(Sheila Duncan, the Town’s Communications Manager, said that while all sidewalks in town are plowed, trail’s aren’t. “I believe Sylvia Bradley was referring to trails.”)

“We discussed this two, maybe three times, and the committee felt that with the extra cost, it was something that wasn’t worth it,” he said.

When it comes to property damage, Councillor Kidd explained that he doesn’t foresee anything that can really be done about it.

“As far as the damage from the plows, there will always be damage,” he said. “This is one of those things where you are damned if you do, and you are damned if you don’t. I said this when you first asked me to do this committee. This is one thing where either you love it, or you don’t like it; there’s no changing it.”

Earlier this year, the snow clearing committee held an open house to find out the thoughts from the community and to see whether this was still something that local residents wanted. The results were over- whelmingly in favour of continuing to plow the residential sidewalks rather than leave the job to the residents.

Councillor Nick Garisto expressed concerns about the expense that the damage to properties costs the Town each year, stating that he hoped the smaller plow would reduce that impact. Currently, according to Doug Jones, Director of Public Works for the Town, the annual cost attributed to damage is about $35,000.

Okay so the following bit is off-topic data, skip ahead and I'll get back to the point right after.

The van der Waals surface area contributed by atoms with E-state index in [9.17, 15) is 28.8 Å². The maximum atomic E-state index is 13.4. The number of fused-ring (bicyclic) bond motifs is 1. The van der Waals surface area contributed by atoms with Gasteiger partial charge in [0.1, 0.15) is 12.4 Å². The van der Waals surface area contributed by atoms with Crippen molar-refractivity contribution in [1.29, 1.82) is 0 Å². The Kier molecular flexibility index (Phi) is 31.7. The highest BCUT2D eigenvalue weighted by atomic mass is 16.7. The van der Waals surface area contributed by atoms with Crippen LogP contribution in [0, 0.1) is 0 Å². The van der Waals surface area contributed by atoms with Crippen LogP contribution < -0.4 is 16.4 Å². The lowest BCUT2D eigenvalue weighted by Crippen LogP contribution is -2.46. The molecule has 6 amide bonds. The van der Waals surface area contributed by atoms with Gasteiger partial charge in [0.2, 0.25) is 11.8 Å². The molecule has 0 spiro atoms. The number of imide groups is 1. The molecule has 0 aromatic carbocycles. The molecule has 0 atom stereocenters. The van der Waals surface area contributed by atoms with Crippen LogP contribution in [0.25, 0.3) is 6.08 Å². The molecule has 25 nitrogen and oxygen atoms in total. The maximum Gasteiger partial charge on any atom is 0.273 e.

Another point of concern for Councillor Garisto was the additional cost in having an outside contractor plow the sidewalks. Currently, 50 percent of the sidewalks are done by seasonal employees hired by the Town at a cost of $140,000, while the con- tractor was paid $240,000 to do the other 50 percent last year.

“A lot of the difference in cost comes from the fact that with the way the struc- ture is tendered, there is a standby amount we pay to the contractor, regardless of how much snow actually falls,” explained Mr. Jones. “Their staff are on standby so that when we call them, they will respond, and there is a standby cost associated with that. With our staff, it they’re not clearing sidewalks, their time is coded to a different task.”